We live in a culture of abundance, abundance in every aspect—in resources, in opportunities, in everything. Each of us is faced everyday with a myriad of choices, choices about everything—what we want to eat, what we want to drink, what we want to do with our lives, where we want to live. But I think along with these myriad choices, many of us develop a kind of neurotic fear.

As we face each of these choices, we start to worry, “What if I make the wrong choice? What if I make a choice now and then two weeks down the road I don’t like my choice? I’ll be a fool. People will think less of me. I’ll have wasted time.” And bound so strongly by this fear, this concern, many of us never make choices. And we find that there are more and more people in this world who, as we grow older and older, have never settled down, found a home.

More and more people have difficulty maintaining relationships, whether they are friends, or whether they are intimate family relationships. More and more people are finding themselves older and older and still not quite sure what it is that they want to do for a living, for work. Each of us is so plagued by this fear of making a mistake that it virtually paralyzes us. Paralyzes us from going deeper, from doing more than just scratching along the surface.

If we reflect on our own lives, we’ve got to ask ourselves if this is the case—is this the case in how we live? Is this the case in how we love? is this the case in how we work? Commitment is something which I think for many, many people is terrifying. It shows up in all kinds of different places with different people.

I’ve dealt with a lot of young men, who after living with their girlfriends for some time, the girlfriends start to talk about getting married, and the young man starts to squirm. “But babe...we’ve been living together...that’s the same as marriage isn’t it?” But it’s not.

When it comes to practice, we find that in the Jukai ceremony there are a couple of components that I speak about during this fundamentals course, and one is this part of the script in which it says, “I will refrain from following deluded teachings. I will take the Buddha as my teacher from now and into the endless future.” People get all squirrely about this stuff—“Woah! What are you talking about?”

Each of us, in this wonderful culture that we live in, where there is freedom to practice whatever form of spirituality that we wish, make this same mistake. There’s no commitment. Hopping from here to there, we take little bits of this and little bits of that, whatever it is that makes us feel good and comfortable, leaving whatever it is that makes us uncomfortable, that squeezes us a little bit.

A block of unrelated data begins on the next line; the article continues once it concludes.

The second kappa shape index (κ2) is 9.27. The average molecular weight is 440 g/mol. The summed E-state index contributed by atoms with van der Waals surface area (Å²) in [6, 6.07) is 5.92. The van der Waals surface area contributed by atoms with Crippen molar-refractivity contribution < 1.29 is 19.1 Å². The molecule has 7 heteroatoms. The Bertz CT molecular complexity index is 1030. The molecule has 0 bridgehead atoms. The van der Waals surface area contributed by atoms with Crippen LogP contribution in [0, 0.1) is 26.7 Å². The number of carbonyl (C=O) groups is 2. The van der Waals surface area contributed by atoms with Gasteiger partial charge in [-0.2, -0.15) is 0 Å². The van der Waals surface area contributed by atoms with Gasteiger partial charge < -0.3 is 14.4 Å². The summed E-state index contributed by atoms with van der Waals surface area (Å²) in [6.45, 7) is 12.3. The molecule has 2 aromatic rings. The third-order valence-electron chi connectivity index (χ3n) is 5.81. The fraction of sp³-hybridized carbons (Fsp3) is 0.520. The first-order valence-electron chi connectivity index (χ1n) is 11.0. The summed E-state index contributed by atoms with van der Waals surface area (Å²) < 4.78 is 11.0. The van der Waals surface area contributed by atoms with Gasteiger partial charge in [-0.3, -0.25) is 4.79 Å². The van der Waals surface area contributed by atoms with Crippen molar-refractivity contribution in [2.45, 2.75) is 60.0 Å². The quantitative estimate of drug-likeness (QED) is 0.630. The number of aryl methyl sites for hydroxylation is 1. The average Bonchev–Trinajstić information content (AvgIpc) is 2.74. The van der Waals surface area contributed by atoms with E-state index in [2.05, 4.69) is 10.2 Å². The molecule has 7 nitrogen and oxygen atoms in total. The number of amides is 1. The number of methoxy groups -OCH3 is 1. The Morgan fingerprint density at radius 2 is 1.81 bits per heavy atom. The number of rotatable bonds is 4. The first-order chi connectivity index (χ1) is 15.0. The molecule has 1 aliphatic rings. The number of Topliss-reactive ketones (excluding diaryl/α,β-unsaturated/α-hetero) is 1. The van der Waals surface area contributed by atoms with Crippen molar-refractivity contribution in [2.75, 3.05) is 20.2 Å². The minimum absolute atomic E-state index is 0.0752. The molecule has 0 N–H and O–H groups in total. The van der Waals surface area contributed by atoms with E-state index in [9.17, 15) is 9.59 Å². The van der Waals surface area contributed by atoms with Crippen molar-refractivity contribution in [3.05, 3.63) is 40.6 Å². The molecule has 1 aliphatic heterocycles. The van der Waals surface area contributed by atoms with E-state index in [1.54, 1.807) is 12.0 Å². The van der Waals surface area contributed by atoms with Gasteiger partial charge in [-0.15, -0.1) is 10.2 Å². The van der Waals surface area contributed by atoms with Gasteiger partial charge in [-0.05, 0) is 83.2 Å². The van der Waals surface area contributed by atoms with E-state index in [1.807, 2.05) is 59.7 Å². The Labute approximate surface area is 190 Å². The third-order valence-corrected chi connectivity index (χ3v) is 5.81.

I think that most of us by now know that it is in these tight corners, in these places that we don’t want to go, these places where we get squeezed, that we sometimes gain the greatest insights. In Buddhism, from the beginning, it’s important to understand that each of us is free to come and go. Even for a monk, a person is free to come and take ordination, they are free to leave the order. Having left the order they are free to return.

It’s important in practice that we understand that making mistakes is not such a big thing. In fact, if we are alive, if we are breathing, walking on this earth, we will make mistakes. Can you deal with that? Can you be okay with your mistakes? Can you say, “I am sorry"? Can you say, “I messed up”? Can you say, “I will try to do better”?

In the end we find that what is of greater value, greater weight, as we walk through this world, isn’t so much where we make that choice, what it is that we choose to do, who it is who we choose to be with, but rather, how completely we engage in that commitment. In practice we are encouraged to practise like our heads are on fire. This is a very graphic image.

When your head is on fire, you spare no expense to put it out. You don’t pat at it with one hand while you are doing something else. You don’t say, “Oh, I’ll deal with that in a minute.” Completely and fully it captures your entire attention. Just do it! But this encouragement isn’t something that we just talk about for Zen practice. This admonition is one for the rest of our lives.

If you are going to live, then LIVE! Live with your full attention. Wake up! Stop daydreaming! Each of us has as our capacity this fundamental wisdom, Buddha nature. The Buddha said, “Fundamentally, each of us is already awake but we don’t know it.” As we practice, whether we are engaged in this simple activity of breathing, just simply sitting here, whether we are walking through this world doing our work, being with the people that we love, do it like your head is on fire.

There is nowhere else to be. We can spend so much time vascillating, saying, “Well, if I commit to this thing, then I leave everything else out. If I commit to this person, then it means that all of these other wonderful people I can’t be with. If I commit to dedicating an act to a certain group of people, then I leave every other group of people out.” In the end, we find that all we have accomplished is being stingy with our very lives. We can’t save it. It doesn’t gain interest.

Each of us, in every situation that we find ourselves in, has got to live. So, maybe some of you are engaged in a spiritual practice, maybe it’s Zen, maybe it’s something else. Maybe some of you are engaged in getting an education. Maybe some of you are engaged in making a relationship with another person. Maybe some of you are engaged in a type of work.

Please, don’t waste your life. Earnestly consider if you’re really doing it. Shore up the energy and commit. Because in the end, it’s not that you are committing to this job, this education, this person, this religion or this spiritual practice; you are making a commitment to your life.

There’s another quote, from the Mumonkan, case one: if you can’t do this, if you can’t cut off the thinking mind (which thinks, “Well what about this and what about that.”), then you’re just going to live your life like a ghost, clinging to bushes and weeds.

This choice is yours to make, so please, make it.